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http://dx.doi.org/10.1080/21505594.2016.1212155DOI Listing
http://www.ncbi.nlm.nih.gov/pmc/articles/PMC5538341PMC
July 2017
17 Reads

β-Adrenergic receptor gene expression in HIV-associated neurocognitive impairment and encephalitis: implications for MOR-1K subcellular localization.

J Neurovirol 2016 12 11;22(6):866-870. Epub 2016 Jul 11.

Department of Pharmacology and Toxicology, Virginia Commonwealth University School of Medicine, Richmond, VA, 23298, USA.

We previously reported that mRNA expression of the unique alternatively spliced OPRM1 isoform μ-opioid receptor-1K (MOR-1K), which exhibits excitatory cellular signaling, is elevated in HIV-infected individuals with combined neurocognitive impairment (NCI) and HIV encephalitis (HIVE). It has recently been shown that the β-adrenergic receptor (β-AR) chaperones MOR-1K, normally localized intracellularly, to the cell surface. Here, we found mRNA expression of the adrenoceptor beta 2 (ADRB2) gene is also elevated in NCI-HIVE individuals, as well as that β-AR protein expression is elevated in HIV-1-infected primary human astrocytes treated with morphine, and discuss the implications for MOR-1K subcellular localization in this condition. Read More

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http://dx.doi.org/10.1007/s13365-016-0464-1DOI Listing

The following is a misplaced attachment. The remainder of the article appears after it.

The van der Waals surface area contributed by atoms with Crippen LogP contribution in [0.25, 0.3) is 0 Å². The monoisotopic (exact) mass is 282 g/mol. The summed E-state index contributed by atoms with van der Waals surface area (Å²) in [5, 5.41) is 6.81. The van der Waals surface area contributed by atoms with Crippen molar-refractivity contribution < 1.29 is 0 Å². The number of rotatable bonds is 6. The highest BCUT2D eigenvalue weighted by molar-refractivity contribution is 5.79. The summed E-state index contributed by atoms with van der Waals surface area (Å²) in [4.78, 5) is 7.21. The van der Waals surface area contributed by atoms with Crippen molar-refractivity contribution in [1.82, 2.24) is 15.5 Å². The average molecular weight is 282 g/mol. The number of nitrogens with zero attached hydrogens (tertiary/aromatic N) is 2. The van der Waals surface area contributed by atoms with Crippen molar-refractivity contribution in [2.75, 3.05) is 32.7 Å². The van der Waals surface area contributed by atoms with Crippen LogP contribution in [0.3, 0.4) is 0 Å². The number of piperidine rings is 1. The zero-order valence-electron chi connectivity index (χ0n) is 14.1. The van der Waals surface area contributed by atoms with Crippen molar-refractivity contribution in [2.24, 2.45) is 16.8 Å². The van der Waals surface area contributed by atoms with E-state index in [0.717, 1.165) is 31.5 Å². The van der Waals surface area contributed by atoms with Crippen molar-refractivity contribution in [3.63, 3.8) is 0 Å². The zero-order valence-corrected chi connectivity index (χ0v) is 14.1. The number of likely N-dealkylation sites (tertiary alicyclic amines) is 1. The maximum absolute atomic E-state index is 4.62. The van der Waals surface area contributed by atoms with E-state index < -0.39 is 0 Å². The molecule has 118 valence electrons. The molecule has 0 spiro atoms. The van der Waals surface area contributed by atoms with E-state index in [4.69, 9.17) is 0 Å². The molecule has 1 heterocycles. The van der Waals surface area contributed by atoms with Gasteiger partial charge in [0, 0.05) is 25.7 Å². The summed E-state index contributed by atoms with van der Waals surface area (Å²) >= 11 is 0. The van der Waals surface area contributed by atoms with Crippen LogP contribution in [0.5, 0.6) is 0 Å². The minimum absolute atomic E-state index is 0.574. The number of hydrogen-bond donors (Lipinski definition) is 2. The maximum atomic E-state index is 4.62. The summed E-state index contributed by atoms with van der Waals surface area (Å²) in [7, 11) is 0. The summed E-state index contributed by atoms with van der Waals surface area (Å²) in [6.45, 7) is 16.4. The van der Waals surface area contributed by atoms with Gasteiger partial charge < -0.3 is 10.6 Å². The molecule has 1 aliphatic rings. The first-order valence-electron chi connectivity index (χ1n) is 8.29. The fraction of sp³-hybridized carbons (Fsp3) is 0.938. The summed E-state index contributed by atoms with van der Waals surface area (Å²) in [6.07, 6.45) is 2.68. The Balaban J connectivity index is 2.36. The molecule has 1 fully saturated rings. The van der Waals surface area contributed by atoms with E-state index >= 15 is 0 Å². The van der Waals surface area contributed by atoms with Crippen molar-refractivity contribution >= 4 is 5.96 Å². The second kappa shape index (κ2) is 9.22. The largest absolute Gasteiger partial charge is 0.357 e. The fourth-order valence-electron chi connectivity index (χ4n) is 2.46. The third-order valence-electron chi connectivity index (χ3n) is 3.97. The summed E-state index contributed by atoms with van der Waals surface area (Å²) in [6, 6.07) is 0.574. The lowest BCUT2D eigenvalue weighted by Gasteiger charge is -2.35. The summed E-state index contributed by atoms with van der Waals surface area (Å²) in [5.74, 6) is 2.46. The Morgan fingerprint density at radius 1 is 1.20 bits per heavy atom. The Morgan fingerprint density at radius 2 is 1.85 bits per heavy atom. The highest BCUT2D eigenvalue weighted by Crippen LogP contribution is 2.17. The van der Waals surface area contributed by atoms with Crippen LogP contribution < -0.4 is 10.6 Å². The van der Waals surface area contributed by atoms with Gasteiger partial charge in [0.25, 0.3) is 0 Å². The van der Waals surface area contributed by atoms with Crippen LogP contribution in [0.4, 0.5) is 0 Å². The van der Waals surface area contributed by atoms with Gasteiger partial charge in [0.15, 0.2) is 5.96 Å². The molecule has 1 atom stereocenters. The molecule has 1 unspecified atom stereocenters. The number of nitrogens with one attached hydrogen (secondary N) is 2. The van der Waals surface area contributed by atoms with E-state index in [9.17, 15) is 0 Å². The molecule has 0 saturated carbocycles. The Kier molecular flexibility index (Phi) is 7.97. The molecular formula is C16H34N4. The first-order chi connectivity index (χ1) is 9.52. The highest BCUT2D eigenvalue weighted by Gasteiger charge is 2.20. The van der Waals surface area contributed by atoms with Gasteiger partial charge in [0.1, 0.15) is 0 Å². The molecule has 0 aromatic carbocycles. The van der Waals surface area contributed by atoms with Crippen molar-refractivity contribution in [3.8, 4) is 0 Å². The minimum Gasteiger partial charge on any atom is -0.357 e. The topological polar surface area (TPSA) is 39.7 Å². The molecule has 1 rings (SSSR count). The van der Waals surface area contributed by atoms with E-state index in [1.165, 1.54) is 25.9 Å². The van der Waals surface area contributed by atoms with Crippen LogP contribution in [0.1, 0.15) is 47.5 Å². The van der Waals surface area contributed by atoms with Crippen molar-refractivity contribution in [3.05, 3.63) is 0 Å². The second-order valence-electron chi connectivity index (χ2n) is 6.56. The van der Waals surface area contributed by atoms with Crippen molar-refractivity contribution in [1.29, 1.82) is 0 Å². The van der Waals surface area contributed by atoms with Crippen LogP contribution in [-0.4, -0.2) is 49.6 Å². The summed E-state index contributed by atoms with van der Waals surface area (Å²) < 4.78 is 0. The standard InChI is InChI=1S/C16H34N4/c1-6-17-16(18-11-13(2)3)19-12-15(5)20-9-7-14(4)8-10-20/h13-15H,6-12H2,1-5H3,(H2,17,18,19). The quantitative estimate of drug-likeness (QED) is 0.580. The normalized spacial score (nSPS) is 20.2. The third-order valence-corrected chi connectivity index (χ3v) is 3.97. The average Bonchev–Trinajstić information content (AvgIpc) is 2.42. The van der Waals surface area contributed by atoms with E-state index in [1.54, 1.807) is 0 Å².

http://www.ncbi.nlm.nih.gov/pmc/articles/PMC5228594PMC
December 2016
1 Read

Increased Intrathecal Immune Activation in Virally Suppressed HIV-1 Infected Patients with Neurocognitive Impairment.

PLoS One 2016 13;11(6):e0157160. Epub 2016 Jun 13.

Department of Infectious Diseases, Institute of Biomedicine, Sahlgrenska Academy, University of Gothenburg, Gothenburg, Sweden.

Objective: Although milder forms of HIV-associated neurocognitive disorder (HAND) remain prevalent, a correlation to neuronal injury has not been established in patients on antiretroviral therapy (ART). We examined the relationship between mild HAND and CSF neurofilament light protein (NFL), a biomarker of neuronal injury; and CSF neopterin, a biomarker of CNS immunoactivation, in virally suppressed patients on antiretroviral therapy (ART).